Blogging rule number one: don't start a blog if you can't keep up with it. So it is to our eternal embarrassment that the date of our previous post is May, 2006. Time is long past when we could blame that lapse on the summer vacation or a busy news day, so we won't even try.
However, we haven't been idle during our blogging layoff. Webmaking at thestar.com has continued apace, with some major additions in recent months and a lot of work in the background.
The most recent addition was the launch of Star P.M., a downloadable, printable afternoon PDF newspaper.
Star P.M. originated with the suggestion from two Star staffers that we bring back an afternoon edition of the Star to provide readers with an update on the news of the day as they head home from work. The dilemma was how to make and distribute such a thing in an age of high newsprint prices, soaring gas prices and urban gridlock. So we thought about moving electrons instead of atoms (to borrow an argument from MIT's Nicholas Negroponte) and put the printing in the hands (and at the discretion) of our readers. The result is a hybrid digital-print product, a compact PDF-based product that offers the display and layout of a newspaper and the flexibiliy of an electronic document, and designed to be printed on 8 1/2 x 11 paper for portability.
Response to Star P.M. has been positive from readers, who say they enjoy the convenient packaging of the day's news, the useful information on events, traffic and weather and diversions such as a crossword, Sudoku and horoscopes, and from advertisers who like the banner ad display and the ability to reach readers in the afternoon.
Some others haven't been so kind in their assessments, wondering what we're up to - why the back-to-the-future approach? Star P.M. is an attempt to reach readers in a new way and one that we could bring to market quickly. And that's a good thing, considering that between our decision to proceed and the launch of the product, two papers in the U.K. (while another has ceased publishing) and one in Spain launched their own afternoon PDF editions -- with another coming after our launch. It is not as ambitious as the New York Times-Sony experiment in "e-newspapers" but an experiment in the future of digital newspapers.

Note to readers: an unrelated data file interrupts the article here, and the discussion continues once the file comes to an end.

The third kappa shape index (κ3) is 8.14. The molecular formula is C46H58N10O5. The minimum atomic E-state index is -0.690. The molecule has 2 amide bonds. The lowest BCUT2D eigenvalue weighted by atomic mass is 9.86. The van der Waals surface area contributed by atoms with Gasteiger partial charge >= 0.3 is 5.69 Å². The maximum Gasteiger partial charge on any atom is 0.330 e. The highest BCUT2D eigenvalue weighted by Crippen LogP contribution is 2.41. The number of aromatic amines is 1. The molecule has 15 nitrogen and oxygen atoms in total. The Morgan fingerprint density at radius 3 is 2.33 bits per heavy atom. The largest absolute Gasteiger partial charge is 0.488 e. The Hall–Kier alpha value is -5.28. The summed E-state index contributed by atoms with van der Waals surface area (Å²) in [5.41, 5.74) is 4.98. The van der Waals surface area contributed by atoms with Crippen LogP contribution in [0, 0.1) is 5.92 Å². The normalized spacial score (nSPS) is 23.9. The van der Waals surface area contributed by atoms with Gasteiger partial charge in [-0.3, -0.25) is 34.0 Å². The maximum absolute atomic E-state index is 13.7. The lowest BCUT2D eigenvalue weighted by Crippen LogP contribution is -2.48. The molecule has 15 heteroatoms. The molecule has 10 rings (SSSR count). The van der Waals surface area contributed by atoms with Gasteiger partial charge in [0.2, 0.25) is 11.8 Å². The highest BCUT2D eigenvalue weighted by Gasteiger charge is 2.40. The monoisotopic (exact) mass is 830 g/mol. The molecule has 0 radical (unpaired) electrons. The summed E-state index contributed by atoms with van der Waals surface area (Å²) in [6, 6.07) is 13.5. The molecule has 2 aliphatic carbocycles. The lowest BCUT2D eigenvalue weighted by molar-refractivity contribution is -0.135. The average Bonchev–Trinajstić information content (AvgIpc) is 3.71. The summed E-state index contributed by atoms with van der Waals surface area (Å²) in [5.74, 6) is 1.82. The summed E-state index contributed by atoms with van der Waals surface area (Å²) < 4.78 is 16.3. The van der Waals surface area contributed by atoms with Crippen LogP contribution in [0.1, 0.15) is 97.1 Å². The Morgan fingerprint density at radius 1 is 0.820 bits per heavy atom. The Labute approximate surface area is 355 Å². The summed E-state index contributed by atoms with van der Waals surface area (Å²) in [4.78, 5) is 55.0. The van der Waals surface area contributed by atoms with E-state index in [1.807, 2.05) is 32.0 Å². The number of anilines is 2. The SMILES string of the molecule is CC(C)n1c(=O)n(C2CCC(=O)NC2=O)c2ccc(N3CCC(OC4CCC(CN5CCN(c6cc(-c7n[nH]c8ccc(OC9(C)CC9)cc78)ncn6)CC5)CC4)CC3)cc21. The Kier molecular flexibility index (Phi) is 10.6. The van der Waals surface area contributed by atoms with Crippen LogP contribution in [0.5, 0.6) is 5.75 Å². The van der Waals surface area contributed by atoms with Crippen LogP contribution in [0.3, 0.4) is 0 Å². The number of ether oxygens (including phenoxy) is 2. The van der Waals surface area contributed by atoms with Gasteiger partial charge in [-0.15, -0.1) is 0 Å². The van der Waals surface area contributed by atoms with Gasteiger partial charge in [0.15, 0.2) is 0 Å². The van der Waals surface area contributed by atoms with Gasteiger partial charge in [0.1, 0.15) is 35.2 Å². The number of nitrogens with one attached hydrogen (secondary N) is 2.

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You may also have noticed a greater emphasis on video on thestar.com. In August we added breaking news video from Associated Press on the major international news of the day, with up to a dozen video clips a day.
More importantly, we've assembled a multimedia team with an incredible depth of journalistic experience, consisting of photojournalists Bernard Weil and Chris So and reporter Scott Simmie. Weil, who has been a photographer for the Star for more than 20 years, got his feet wet, literally, by filing video reports from the fallout of Hurricane Katrina last year, and has continued in his new role by producing videos on the tactics of red carpet papparazzi and last week's unveiling of an Avro Arrow replica. The team will also be expanding our use of video in the field and in our bureaus around the world, to bring readers closer to the experiences of our reporters.
Increased use of video will be just one improvement in our next site-wide redesign, something we've been working on very hard for several months - the result of this work will be more dramatic use of photos, better coverage of breaking news, and a deeper, more useful site for news, information and entertainment.